As counselors who seek to honor Christ, it is important to remember the words of Solomon (cited above) as well as those of Paul who instructed, “Declare these things; exhort and rebuke with all authority” (Titus 2:15). The context of Paul’s encouragement to rebuke and exhort pointed to the process of change that is brought forth by the grace of God alone (Titus 2:11-14). It was a call to point people to the Gospel as the only true means of hope and change.

 Confrontation can often be uncomfortable, especially when as therapists we are trained that it could be profoundly anti-therapeutic. Many counselees will leave the office angry once confrontation has occurred.  Some may never return. Such an outcome could prove to be extremely discouraging.  But biblically, it is considered wise for the counselor or psychologist to carefully judge when it is appropriate to offer an “open rebuke” or inflict a “faithful wound” for the good of the counselee. Obviously such “good” must always be considered in reference to the counselee’s relationship (or lack thereof) with God as well as his or her relationship with the counselor.  Additionally, if a counselor/psychologist chooses to implement such methods, he or she must take great care to do so with love and compassion that is void of self-righteous judgment and condescension. Counselees may not appreciate the wound in the moment, but it may very well serve as the catalyst that eventually brings about repentance in the counselee (one of the most precious goals for which a biblical counselor can hope). So, be aware of motives that may be keeping you from offering a rebuke that is needed. If you find yourself avoiding confrontation in a session, seek the support of a colleague who may help you better understand the motives of your heart, and encourage you in the wisdom of Solomon and Paul as it regards the issue of confrontation.  Biblical counseling should not necessarily be characterized by a confrontational spirit, but if godly confrontation is not a component of one’s counseling practice, then it is questionable whether such counsel may be deemed genuinely biblical at all.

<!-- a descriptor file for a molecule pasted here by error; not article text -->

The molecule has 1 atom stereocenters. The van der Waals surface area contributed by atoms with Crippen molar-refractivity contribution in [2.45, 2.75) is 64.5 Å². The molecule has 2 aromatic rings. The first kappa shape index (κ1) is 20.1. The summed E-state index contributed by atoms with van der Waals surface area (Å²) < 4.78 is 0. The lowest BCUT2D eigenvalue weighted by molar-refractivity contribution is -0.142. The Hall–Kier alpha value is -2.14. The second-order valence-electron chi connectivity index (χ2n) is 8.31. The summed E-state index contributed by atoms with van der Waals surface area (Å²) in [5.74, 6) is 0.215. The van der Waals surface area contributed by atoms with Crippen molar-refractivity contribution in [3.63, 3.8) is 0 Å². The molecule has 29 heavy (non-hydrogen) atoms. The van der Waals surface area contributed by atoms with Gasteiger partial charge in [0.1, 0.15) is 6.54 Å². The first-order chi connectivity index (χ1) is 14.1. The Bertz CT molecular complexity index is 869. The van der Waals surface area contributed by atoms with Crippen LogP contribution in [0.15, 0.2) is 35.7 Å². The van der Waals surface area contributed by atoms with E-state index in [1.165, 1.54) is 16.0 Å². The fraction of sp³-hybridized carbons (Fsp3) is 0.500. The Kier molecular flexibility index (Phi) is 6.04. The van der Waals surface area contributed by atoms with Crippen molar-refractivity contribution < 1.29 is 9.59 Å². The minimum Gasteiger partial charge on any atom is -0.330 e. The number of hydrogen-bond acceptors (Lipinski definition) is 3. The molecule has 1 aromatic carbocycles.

Read Proverbs 27:5-6. Consider how open rebuke is better than hidden love. What might be Solomon’s rationale for making this assertion? How might you apply this wisdom to your own counseling practices?

Read Titus 2:11-15. While rebuke and exhortation are important, recognize it is grace that brings “salvation for all people, training us to renounce ungodliness and worldly passions, and to live self-controlled, upright, and godly lives in the present age”, and that it is Jesus who is purifying “for himself a people for his own possession who are zealous for good works.”

Are you fearful of confronting counselees (due to personal issues or training that has treated such methods as unprofessional? If so, discuss your struggle with a colleague or fellow believer. What desires are motivating such avoidance?  As a professional, is there merit to kind, honest, and godly rebuke?

Make sure that your rebuke is characterized and motivated by love and compassion, and that your rebuke is for the good of the counselee and not your own self-serving agenda.


“So you also, when you have done all that you were commanded, say, ‘We are unworthy servants; we have only done what was our duty.” –Luke 17:10


Rogers, C. (1989). On becoming a person: A therapist’s view of psychotherapy. New York: Houghton Mifflin.

The Holy Bible. (2002). English Standard Version. Wheaton, IL: Crossway Bible.

Posted on February 7, 2011